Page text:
The M+G+R Foundation

The Utilization of Hallucinogenic Drugs as a Way to Approach God

Another Aberration of the New Age World

A Guest Document

by Lee Penn

It might seem inconceivable - but there are well-known spiritual leaders who support the use of hallucinogenic drugs (enthoegens) as a way to approach God. Some of these advocates of entheogens (1) have had an audience at prestigious globalist meetings, such as the State of the World Forum, in recent years.

This should not be a surprise, since the US Government and other powerful interests fostered the spread of hallucinogens in the late 1950s and early 1960s. Since then, the US Government's seemingly incoherent drug policy has had a three-fold effect: the spread of soul-destroying vice among drug users, the gain of new police power by government at all levels, and the establishment of precedents and structures for financial globalization.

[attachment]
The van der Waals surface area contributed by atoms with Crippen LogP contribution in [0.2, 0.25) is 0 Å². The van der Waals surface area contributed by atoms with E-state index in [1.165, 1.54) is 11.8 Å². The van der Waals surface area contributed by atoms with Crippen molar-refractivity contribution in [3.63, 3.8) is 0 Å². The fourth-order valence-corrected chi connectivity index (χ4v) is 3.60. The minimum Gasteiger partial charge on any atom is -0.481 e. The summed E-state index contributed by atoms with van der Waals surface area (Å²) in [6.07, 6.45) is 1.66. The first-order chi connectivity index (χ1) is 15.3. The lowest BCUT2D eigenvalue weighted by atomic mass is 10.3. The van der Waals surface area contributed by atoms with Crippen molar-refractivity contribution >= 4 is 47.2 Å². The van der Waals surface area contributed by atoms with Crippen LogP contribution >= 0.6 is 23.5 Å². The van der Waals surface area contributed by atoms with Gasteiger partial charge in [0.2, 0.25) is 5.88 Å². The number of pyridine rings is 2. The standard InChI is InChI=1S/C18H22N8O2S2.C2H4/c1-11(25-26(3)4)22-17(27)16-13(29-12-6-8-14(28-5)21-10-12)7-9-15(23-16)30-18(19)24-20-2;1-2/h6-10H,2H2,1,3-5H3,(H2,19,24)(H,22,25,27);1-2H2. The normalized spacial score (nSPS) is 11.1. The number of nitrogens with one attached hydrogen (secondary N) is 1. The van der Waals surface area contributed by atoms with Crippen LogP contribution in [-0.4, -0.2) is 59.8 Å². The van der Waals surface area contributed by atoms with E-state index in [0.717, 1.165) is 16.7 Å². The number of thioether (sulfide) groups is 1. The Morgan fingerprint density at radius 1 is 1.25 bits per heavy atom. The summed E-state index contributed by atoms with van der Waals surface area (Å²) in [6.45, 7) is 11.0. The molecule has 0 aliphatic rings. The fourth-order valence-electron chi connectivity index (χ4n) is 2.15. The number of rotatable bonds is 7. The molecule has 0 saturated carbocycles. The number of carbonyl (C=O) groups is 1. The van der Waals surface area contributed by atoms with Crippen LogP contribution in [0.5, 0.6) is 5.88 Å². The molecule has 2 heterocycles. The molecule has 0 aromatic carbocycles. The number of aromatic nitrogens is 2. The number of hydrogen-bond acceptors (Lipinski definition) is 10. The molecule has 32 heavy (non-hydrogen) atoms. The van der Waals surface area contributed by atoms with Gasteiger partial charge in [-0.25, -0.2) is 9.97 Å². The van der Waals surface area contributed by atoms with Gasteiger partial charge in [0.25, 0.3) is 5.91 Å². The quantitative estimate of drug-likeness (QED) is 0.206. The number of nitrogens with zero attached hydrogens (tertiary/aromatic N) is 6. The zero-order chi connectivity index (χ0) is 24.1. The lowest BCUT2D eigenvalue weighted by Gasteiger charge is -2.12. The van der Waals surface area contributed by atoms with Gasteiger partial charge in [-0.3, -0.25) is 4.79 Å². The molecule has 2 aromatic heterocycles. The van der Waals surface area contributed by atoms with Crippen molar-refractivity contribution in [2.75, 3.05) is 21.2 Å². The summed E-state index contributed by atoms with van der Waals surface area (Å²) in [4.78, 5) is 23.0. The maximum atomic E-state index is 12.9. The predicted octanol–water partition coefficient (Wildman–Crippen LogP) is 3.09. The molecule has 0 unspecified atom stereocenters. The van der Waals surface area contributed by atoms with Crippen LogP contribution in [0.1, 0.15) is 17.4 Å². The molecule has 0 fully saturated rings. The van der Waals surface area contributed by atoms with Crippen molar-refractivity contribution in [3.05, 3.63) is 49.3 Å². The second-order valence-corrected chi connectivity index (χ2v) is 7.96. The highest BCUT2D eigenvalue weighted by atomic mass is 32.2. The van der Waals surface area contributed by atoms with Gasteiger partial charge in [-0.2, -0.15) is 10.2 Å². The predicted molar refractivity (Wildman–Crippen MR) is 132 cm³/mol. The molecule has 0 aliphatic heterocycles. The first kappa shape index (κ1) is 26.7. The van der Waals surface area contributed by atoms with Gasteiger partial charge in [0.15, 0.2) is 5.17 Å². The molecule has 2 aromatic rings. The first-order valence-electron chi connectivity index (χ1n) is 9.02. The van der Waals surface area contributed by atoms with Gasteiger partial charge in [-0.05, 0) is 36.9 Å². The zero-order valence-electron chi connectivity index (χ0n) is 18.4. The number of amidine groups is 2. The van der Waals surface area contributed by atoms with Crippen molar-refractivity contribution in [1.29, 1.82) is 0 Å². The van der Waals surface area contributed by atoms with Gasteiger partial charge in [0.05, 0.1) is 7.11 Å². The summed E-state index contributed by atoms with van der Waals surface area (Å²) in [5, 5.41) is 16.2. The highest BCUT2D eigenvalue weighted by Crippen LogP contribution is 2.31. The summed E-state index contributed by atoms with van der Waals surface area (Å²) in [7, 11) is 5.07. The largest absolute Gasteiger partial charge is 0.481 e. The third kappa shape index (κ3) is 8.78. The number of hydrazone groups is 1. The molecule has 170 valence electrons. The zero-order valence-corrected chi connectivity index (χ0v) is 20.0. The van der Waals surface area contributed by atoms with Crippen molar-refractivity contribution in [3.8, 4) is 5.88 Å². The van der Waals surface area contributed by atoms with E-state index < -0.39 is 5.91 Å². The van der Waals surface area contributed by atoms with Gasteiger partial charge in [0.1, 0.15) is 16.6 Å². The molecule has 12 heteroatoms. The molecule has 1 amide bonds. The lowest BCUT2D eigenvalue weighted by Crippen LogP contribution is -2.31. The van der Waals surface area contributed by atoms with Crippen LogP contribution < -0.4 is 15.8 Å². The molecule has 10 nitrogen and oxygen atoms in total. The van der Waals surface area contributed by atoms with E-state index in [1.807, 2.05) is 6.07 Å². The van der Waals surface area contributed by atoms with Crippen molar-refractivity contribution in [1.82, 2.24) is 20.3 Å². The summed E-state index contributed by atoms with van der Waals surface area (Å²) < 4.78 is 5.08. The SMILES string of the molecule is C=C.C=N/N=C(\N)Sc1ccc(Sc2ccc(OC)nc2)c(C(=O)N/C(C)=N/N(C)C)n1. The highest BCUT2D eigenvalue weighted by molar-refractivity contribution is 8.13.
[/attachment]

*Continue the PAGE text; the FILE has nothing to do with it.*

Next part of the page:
Could any mere human (or human institution) have planned policies with such perverse results?

The Players  (for good and for ill)

The United Religions Initiative (URI) is a syncretic interfaith movement founded in 1995 by William Swing, the bishop of the Episcopal Church's Diocese of California. The movement has become worldwide, and its adherents include followers of almost all persuasions (from leftist Neopaganism to Sun Myung Moon's rightist Unification Church) except orthodox Christianity. (For a current story on the URI, see "The One World Religion: The Details - Learn to Recognize Them.") (2)

Huston Smith, author of The World's Religions (a text on comparative religion which has sold 2.5 million copies worldwide), has taught at Washington University, MIT, Syracuse University, and the University of California at Berkeley. (3)

He has long favored the interfaith movement - including the United Religions Initiative (URI). In June 1998, Smith hailed the URI as "the most significant" ongoing interfaith effort, saying that "I think it is a much-needed move in our time." (4) In 2000, he donated to the URI. (5)